From Henry Dearborn
Boston Febrry. 5th. 1811
I consider it my duty to give you the following information in relation to the conduct of our Consul Dabney at Fayal.1 I have received Mr. Dabneys official certificates to two facts which are contradicted by two witnesses on oath, one certificate is to verify the landing of a cargo at that Island, the other, certifying that the crew of the vessel from which the said cargo was landed, were there discharged and paid of[f] according to the law of the U. S. The vessel, was the Brig Mount Etna from this port, cleared out for the Brazils, under bonds not to violate the nonintercourse laws, but by the testimony of two of her crew and the declaration of a third, whose testimony on oath has not yet been ta⟨ken⟩ by reason of his absence, is to the following purport, that the Brig, with one of the owners on board, went direct to Fayal, and there changed her na⟨me⟩ & Flag, and took on board a young Portugese lad as a nominal Master, and by threats & force compeled the crew to continue the voyage to the coast of africa, without discharges or pay, as the law directs, that at Goree, a British establishment near the mouth of the River Gambia, the cargo was principally sold and discharged, and measures were then pursued for procuring a cargo of Slave⟨s⟩ and that after having obtained from twenty to thirty, the Brig was taken and condemned. What gives weight to the testimony of those men, is their having found their way home by different vessels at different times, and were examined seperately without any means of making up their story here together, and if their testimony is to be credited, the certificates of Mr. Dabney must be incorrect, at least, and from my own examination of two of the witnesses, I am strongly inclined to believe that their stories are substantially true. I am Sir with the highest respect Your Humbe. Servt.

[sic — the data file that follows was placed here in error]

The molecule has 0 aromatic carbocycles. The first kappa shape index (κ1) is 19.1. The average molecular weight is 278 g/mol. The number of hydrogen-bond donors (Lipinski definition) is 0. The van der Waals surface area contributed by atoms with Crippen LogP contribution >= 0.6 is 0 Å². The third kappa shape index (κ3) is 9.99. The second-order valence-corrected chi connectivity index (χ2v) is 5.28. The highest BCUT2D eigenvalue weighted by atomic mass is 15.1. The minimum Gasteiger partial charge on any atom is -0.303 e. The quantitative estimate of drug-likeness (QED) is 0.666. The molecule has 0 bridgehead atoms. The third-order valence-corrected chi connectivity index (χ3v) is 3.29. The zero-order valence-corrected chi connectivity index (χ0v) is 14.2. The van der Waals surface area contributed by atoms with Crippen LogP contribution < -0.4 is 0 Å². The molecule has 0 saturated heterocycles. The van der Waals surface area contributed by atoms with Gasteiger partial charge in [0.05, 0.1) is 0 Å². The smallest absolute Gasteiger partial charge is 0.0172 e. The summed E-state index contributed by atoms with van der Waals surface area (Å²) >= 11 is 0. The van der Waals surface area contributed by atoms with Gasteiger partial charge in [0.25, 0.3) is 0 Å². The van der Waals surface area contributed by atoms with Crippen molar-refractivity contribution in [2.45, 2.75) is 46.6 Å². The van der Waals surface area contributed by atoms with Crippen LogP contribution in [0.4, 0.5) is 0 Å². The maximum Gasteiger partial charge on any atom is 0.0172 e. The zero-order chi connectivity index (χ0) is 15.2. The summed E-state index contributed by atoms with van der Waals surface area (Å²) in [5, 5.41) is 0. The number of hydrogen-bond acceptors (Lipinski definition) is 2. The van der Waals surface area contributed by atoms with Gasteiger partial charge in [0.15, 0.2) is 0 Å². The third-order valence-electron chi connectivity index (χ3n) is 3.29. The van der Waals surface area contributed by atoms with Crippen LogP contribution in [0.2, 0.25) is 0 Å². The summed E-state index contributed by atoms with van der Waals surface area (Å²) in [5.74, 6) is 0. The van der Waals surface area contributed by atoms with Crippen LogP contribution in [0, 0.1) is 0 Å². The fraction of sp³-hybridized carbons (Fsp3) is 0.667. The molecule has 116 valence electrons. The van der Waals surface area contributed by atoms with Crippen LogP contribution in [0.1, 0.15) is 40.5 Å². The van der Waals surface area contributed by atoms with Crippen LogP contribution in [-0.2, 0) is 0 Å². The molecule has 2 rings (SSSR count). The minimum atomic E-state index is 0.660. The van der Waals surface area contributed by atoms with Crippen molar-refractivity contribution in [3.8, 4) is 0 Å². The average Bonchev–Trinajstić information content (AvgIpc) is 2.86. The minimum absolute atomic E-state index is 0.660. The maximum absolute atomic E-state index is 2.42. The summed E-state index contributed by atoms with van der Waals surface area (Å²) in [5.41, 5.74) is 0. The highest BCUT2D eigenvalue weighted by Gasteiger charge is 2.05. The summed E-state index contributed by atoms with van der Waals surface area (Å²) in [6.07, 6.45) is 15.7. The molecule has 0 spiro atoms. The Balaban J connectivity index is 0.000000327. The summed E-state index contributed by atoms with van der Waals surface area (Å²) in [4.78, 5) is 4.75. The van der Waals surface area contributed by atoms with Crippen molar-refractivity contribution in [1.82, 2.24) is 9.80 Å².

RC (DNA: RG 59, ML).
1. John B. Dabney had been appointed consul at Fayal (in the Azores) in December 1806. He remained in office until his death in 1826, when he was succeeded by his son (Senate Exec. Proceedings description begins Journal of the Executive Proceedings of the Senate of the United States of America (3 vols.; Washington, 1828). description ends , 2:44–45, 3:544).